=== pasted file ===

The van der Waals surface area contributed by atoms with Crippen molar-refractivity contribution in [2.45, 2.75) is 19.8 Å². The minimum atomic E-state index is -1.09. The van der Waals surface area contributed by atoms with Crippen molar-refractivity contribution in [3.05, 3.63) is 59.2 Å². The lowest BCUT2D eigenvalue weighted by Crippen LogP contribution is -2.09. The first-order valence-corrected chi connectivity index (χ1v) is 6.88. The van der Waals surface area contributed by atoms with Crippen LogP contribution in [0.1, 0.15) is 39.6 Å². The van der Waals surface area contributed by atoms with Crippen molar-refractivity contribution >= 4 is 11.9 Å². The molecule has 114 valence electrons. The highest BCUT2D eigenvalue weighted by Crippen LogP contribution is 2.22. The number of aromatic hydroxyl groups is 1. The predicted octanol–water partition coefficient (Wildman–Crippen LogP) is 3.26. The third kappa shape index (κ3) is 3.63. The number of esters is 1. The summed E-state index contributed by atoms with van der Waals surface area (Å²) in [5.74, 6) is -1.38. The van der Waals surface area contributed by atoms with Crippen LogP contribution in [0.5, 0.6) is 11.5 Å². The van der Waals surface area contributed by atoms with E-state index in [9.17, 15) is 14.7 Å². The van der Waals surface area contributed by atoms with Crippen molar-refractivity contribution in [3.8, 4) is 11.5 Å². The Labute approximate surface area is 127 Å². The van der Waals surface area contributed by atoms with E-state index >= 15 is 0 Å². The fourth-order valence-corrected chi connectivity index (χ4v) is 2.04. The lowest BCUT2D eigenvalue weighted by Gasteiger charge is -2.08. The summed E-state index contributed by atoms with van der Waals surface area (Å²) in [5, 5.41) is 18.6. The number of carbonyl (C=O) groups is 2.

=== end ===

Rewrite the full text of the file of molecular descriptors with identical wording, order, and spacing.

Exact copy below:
The van der Waals surface area contributed by atoms with Crippen molar-refractivity contribution in [2.45, 2.75) is 19.8 Å². The minimum atomic E-state index is -1.09. The van der Waals surface area contributed by atoms with Crippen molar-refractivity contribution in [3.05, 3.63) is 59.2 Å². The lowest BCUT2D eigenvalue weighted by Crippen LogP contribution is -2.09. The first-order valence-corrected chi connectivity index (χ1v) is 6.88. The van der Waals surface area contributed by atoms with Crippen LogP contribution in [0.1, 0.15) is 39.6 Å². The van der Waals surface area contributed by atoms with Crippen molar-refractivity contribution >= 4 is 11.9 Å². The molecule has 114 valence electrons. The highest BCUT2D eigenvalue weighted by Crippen LogP contribution is 2.22. The number of aromatic hydroxyl groups is 1. The predicted octanol–water partition coefficient (Wildman–Crippen LogP) is 3.26. The third kappa shape index (κ3) is 3.63. The number of esters is 1. The summed E-state index contributed by atoms with van der Waals surface area (Å²) in [5.74, 6) is -1.38. The van der Waals surface area contributed by atoms with Crippen LogP contribution in [0.5, 0.6) is 11.5 Å². The van der Waals surface area contributed by atoms with E-state index in [9.17, 15) is 14.7 Å². The van der Waals surface area contributed by atoms with Crippen molar-refractivity contribution in [3.8, 4) is 11.5 Å². The Labute approximate surface area is 127 Å². The van der Waals surface area contributed by atoms with E-state index >= 15 is 0 Å². The fourth-order valence-corrected chi connectivity index (χ4v) is 2.04. The lowest BCUT2D eigenvalue weighted by Gasteiger charge is -2.08. The summed E-state index contributed by atoms with van der Waals surface area (Å²) in [5, 5.41) is 18.6. The number of carbonyl (C=O) groups is 2.